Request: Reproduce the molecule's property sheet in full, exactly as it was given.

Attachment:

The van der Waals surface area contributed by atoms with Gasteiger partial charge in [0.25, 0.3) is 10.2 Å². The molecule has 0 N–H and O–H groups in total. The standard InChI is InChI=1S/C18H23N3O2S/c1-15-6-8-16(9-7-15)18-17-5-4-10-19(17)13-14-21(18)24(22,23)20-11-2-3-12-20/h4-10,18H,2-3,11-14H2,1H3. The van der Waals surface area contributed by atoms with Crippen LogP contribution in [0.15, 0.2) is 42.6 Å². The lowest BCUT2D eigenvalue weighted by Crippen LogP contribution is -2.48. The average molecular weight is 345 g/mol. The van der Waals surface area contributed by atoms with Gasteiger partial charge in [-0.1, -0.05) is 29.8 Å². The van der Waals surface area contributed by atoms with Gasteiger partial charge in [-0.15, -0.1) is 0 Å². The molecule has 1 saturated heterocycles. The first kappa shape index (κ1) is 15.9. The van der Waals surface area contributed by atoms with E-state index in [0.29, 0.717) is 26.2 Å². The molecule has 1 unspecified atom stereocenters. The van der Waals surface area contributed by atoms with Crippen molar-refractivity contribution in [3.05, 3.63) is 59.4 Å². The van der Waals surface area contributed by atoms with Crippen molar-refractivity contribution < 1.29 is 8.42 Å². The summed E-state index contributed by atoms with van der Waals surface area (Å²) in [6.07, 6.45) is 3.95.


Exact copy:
The van der Waals surface area contributed by atoms with Gasteiger partial charge in [0.25, 0.3) is 10.2 Å². The molecule has 0 N–H and O–H groups in total. The standard InChI is InChI=1S/C18H23N3O2S/c1-15-6-8-16(9-7-15)18-17-5-4-10-19(17)13-14-21(18)24(22,23)20-11-2-3-12-20/h4-10,18H,2-3,11-14H2,1H3. The van der Waals surface area contributed by atoms with Crippen LogP contribution in [0.15, 0.2) is 42.6 Å². The lowest BCUT2D eigenvalue weighted by Crippen LogP contribution is -2.48. The average molecular weight is 345 g/mol. The van der Waals surface area contributed by atoms with Gasteiger partial charge in [-0.1, -0.05) is 29.8 Å². The van der Waals surface area contributed by atoms with Gasteiger partial charge in [-0.15, -0.1) is 0 Å². The molecule has 1 saturated heterocycles. The first kappa shape index (κ1) is 15.9. The van der Waals surface area contributed by atoms with E-state index in [0.29, 0.717) is 26.2 Å². The molecule has 1 unspecified atom stereocenters. The van der Waals surface area contributed by atoms with Crippen molar-refractivity contribution in [3.05, 3.63) is 59.4 Å². The van der Waals surface area contributed by atoms with Crippen molar-refractivity contribution < 1.29 is 8.42 Å². The summed E-state index contributed by atoms with van der Waals surface area (Å²) in [6.07, 6.45) is 3.95.